Ticks

The growing global battle against blood-sucking ticks
Scientists have no shortage of ideas about how to stop tick-borne illnesses. What is holding them back?
Melinda Wenner Moyer
25 August 2015
http://www.nature.com/news/the-growing-global-battle-against-blood-sucking-ticks-1.18227

Ticks then thrive on the rodents, which are poor groomers.
Studies suggest that larval ticks have a 50% chance of surviving when they feed on mice, but only a 3.5% chance on opossums.

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Raw Milk Cheese & Listeria

Two Dead From Raw Milk Cheese Contaminated With Listeria
Mar 9 2017
by Maggie Fox
http://www.nbcnews.com/health/health-news/two-dead-raw-milk-cheese-contaminated-listeria-n731416

Unpasteurized milk is an important vehicle for transmission of pathogens, which include Brucella species, Mycobacterium bovis, Salmonella species, Listeria monocytogenes, Campylobacter species, Yersinia species, Coxiella burnetii, and Shiga toxin-producing Escherichia coli.
[ProMED Digest, Vol 57, Issue 26]

Mosquitoes. What Are They Good For?

Mosquitoes. What Are They Good For?
February 19, 2016
http://www.npr.org/2016/02/19/467395225/mosquitoes-what-are-they-good-for

they’re food for fish and other insect predators and birds. They pollinate plants.

Correction: Only the female has the need for the iron from our blood for her offspring.

related:

the biting midge, a tiny bloodsucker that can spread diseases to animals and filarial worms to humans.
Dina Fonseca, a professor of entomology at Rutgers University, is that the biting midge is the only known pollinator of cacao.
http://www.npr.org/sections/goatsandsoda/2016/02/20/467094440/would-it-be-a-bad-thing-to-wipe-out-a-species-if-its-a-mosquito

Ecology: A world without mosquitoes
Nature 466, 432-434 (2010)
Eradicating any organism would have serious consequences for ecosystems — wouldn’t it? Not when it comes to mosquitoes, finds Janet Fang.
http://www.nature.com/news/2010/100721/full/466432a.html

The Cockroach of Mosquitoes

Fighting the ‘Cockroach of Mosquitoes’
The Zika-carrying Aedes aegypti species bites by day and hides indoors by night, making it hard to eliminate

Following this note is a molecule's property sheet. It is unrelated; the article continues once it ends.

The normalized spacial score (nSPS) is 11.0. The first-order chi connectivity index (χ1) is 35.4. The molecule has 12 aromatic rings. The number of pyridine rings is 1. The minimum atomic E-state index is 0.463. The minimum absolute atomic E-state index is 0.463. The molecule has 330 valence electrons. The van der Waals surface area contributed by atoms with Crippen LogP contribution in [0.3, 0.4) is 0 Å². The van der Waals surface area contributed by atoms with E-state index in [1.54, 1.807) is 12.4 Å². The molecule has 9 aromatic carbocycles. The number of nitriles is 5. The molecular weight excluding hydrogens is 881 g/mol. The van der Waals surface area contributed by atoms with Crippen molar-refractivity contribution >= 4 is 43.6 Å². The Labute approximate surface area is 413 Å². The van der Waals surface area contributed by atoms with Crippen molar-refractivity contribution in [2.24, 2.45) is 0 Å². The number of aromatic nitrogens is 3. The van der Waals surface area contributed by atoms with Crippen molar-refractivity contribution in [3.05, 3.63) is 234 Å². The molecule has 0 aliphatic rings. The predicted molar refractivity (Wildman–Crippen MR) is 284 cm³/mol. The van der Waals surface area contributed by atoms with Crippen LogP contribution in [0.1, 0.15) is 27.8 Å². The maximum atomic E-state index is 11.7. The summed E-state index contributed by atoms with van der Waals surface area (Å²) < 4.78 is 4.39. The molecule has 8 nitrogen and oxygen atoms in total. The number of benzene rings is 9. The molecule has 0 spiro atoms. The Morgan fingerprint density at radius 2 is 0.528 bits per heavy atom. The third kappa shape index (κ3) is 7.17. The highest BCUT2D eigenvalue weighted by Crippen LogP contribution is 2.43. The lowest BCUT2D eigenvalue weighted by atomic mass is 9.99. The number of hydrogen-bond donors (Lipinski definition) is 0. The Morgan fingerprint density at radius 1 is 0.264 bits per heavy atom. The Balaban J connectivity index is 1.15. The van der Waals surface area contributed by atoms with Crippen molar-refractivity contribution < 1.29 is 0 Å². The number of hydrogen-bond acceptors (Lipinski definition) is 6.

By Betsy McKay et al.
Feb. 11, 2016
http://www.wsj.com/articles/fighting-the-cockroach-of-mosquitoes-1455238636

Experts working to halt the spread of the Zika, dengue and chikungunya viruses face a stubborn foe in the main mosquito that transmits them, and some of the many methods under consideration for fighting them are stirring controversy.

The Aedes aegypti mosquito primarily responsible for spreading these diseases has been called “the cockroach of mosquitoes.” It thrives around people, particularly in the densely packed neighborhoods that are common in the tropics. It bites during the day and hides at night in dark corners,…

Vibrio vulnificus

Vibrio vulnificus

from the “Bad Bug Book,” Center for Safety
and Applied Nutrition, US FDA (Food and Drug Administration) at
http://www.fda.gov/downloads/Food/FoodborneIllnessContaminants/UCM297627.pdf#page46:

There are 2 points to be emphasized:

  • that vibrios are normal flora in warm saltwater (not indicative of any sewage contamination) and that
  • most of the life-threatening illnesses occur in individuals with
    underlying medical illnesses, including immunocompromised states, chronic liver disease, and diabetes. So-called normal individuals often just get gastroenteritis. The range of disease due to V. vulnificus can involve more northern geographical areas if the area is affected by a substantial heat wave.

figure from:
The genomic code: inferring Vibrionaceae niche specialization
Nature Reviews Microbiology 4, 697-704 (September 2006)
http://www.nature.com/nrmicro/journal/v4/n9/fig_tab/nrmicro1476_F1.html